Estimated prevalence among girls and women aged 15-49
Female genital cutting (FGC) is not traditionally practised in Canada. A growing number of survivors are speaking out about the continuation of the practice within immigrant, refugee and diaspora populations.
The type of FGC practised by communities in Canada is likely to be varied. Canadian survivors have spoken out against the practice from the Canadian-Somali community. Within Somalia, Type III FGC is most prevalent. Survivors have also spoke out from the Dawoodi Bohra community, which is reported to practice Type I FGC across India, Pakistan and within the global diaspora.
Unknown. Girls from different communities could undergo FGC from birth, approximately up until the age of 16, depending on the traditional age of cutting within a specific ethnic group.
Unknown. Girls and women have reportedly undergone FGC within Canada, and through being taken overseas to undergo the procedure. This is also known as “vacation cutting”.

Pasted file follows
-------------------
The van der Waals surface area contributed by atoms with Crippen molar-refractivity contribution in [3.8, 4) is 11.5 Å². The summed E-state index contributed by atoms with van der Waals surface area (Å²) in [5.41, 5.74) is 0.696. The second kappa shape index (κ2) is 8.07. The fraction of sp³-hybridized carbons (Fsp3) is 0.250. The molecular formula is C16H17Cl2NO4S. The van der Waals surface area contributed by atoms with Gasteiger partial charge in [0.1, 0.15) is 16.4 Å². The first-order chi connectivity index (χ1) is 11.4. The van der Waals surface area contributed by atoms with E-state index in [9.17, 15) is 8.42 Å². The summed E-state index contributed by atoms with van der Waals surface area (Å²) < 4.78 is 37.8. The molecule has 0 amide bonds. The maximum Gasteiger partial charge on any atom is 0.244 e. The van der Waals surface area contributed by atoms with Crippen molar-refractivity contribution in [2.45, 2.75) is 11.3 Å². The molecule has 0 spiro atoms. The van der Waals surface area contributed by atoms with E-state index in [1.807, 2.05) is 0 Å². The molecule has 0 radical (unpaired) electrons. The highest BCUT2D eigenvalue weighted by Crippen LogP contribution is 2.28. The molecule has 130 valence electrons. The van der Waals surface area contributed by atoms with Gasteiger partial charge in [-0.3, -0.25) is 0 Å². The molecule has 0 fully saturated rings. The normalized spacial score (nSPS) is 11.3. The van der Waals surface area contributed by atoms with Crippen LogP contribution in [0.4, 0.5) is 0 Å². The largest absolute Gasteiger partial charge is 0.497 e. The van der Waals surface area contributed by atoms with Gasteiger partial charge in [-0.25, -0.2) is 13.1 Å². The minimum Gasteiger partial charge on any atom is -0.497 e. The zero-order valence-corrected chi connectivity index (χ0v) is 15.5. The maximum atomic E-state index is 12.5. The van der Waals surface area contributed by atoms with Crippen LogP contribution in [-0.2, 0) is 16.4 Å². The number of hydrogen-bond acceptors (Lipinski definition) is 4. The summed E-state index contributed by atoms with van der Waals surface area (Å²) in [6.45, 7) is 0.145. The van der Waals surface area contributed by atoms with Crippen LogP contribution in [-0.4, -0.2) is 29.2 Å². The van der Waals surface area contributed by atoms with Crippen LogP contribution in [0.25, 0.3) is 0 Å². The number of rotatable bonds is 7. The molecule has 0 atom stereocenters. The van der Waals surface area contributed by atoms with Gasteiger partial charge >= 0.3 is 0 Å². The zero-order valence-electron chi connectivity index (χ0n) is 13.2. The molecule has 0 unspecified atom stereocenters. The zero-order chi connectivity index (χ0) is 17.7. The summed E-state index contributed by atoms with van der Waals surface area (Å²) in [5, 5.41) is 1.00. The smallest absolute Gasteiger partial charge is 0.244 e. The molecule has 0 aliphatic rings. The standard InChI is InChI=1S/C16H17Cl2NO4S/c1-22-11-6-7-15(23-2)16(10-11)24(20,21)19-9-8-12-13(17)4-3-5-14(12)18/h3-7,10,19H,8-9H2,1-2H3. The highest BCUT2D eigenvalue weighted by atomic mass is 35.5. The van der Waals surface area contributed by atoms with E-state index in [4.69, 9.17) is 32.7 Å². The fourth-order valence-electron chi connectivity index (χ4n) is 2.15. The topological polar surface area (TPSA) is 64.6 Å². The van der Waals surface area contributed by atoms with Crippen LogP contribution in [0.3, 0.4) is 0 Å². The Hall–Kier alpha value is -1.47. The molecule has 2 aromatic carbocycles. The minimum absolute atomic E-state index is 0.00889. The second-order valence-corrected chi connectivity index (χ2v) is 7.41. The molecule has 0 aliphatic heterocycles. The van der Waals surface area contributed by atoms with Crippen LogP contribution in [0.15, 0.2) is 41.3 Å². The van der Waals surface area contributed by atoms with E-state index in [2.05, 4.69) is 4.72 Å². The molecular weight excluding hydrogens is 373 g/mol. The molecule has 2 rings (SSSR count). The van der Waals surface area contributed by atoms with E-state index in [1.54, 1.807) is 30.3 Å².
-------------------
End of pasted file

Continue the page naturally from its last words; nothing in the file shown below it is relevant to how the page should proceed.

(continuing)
Illegal. FGC is a criminal offence in Canada.
2018 – Canada invested $3 million (CAD) into ending FGC in Northern Benin
2017 – UK and Canada’s Prime Ministers made a joint commitment to collaborate closely to prevent gender-based violence
2017 – International Development Minister Bibeau launched Canada’s Feminist International Assistance Policy.
Trends in prevalence of FGC in Canada are unknown.
Practising ethnic groups
Survivors from the Canadian-Somali community have spoken out against FGC, as well as survivors from the Dawoodi Bohra community in Canada. FGC could also be prevalent within other immigrant and refugee populations from Africa, the Middle East and Asia.